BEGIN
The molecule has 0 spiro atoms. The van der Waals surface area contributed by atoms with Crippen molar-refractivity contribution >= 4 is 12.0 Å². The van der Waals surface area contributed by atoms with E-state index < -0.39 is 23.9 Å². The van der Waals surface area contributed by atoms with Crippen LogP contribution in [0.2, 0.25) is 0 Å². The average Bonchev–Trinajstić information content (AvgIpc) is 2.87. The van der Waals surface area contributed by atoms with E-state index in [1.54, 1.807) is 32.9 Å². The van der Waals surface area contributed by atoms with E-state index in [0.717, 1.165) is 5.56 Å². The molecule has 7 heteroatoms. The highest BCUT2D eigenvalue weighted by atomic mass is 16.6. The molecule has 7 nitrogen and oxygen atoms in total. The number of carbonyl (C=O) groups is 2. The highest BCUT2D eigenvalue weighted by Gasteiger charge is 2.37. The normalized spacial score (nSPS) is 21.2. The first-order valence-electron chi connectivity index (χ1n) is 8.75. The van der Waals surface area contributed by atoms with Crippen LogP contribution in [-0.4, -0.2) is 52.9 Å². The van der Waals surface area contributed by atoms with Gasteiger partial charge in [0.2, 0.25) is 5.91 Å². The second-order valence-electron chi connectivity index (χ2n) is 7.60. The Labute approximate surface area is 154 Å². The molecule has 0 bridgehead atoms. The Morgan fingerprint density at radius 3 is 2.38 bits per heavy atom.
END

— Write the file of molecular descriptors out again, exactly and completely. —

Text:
The molecule has 0 spiro atoms. The van der Waals surface area contributed by atoms with Crippen molar-refractivity contribution >= 4 is 12.0 Å². The van der Waals surface area contributed by atoms with E-state index < -0.39 is 23.9 Å². The van der Waals surface area contributed by atoms with Crippen LogP contribution in [0.2, 0.25) is 0 Å². The average Bonchev–Trinajstić information content (AvgIpc) is 2.87. The van der Waals surface area contributed by atoms with E-state index in [1.54, 1.807) is 32.9 Å². The van der Waals surface area contributed by atoms with E-state index in [0.717, 1.165) is 5.56 Å². The molecule has 7 heteroatoms. The highest BCUT2D eigenvalue weighted by atomic mass is 16.6. The molecule has 7 nitrogen and oxygen atoms in total. The number of carbonyl (C=O) groups is 2. The highest BCUT2D eigenvalue weighted by Gasteiger charge is 2.37. The normalized spacial score (nSPS) is 21.2. The first-order valence-electron chi connectivity index (χ1n) is 8.75. The van der Waals surface area contributed by atoms with Crippen LogP contribution in [-0.4, -0.2) is 52.9 Å². The van der Waals surface area contributed by atoms with Gasteiger partial charge in [0.2, 0.25) is 5.91 Å². The second-order valence-electron chi connectivity index (χ2n) is 7.60. The Labute approximate surface area is 154 Å². The molecule has 0 bridgehead atoms. The Morgan fingerprint density at radius 3 is 2.38 bits per heavy atom.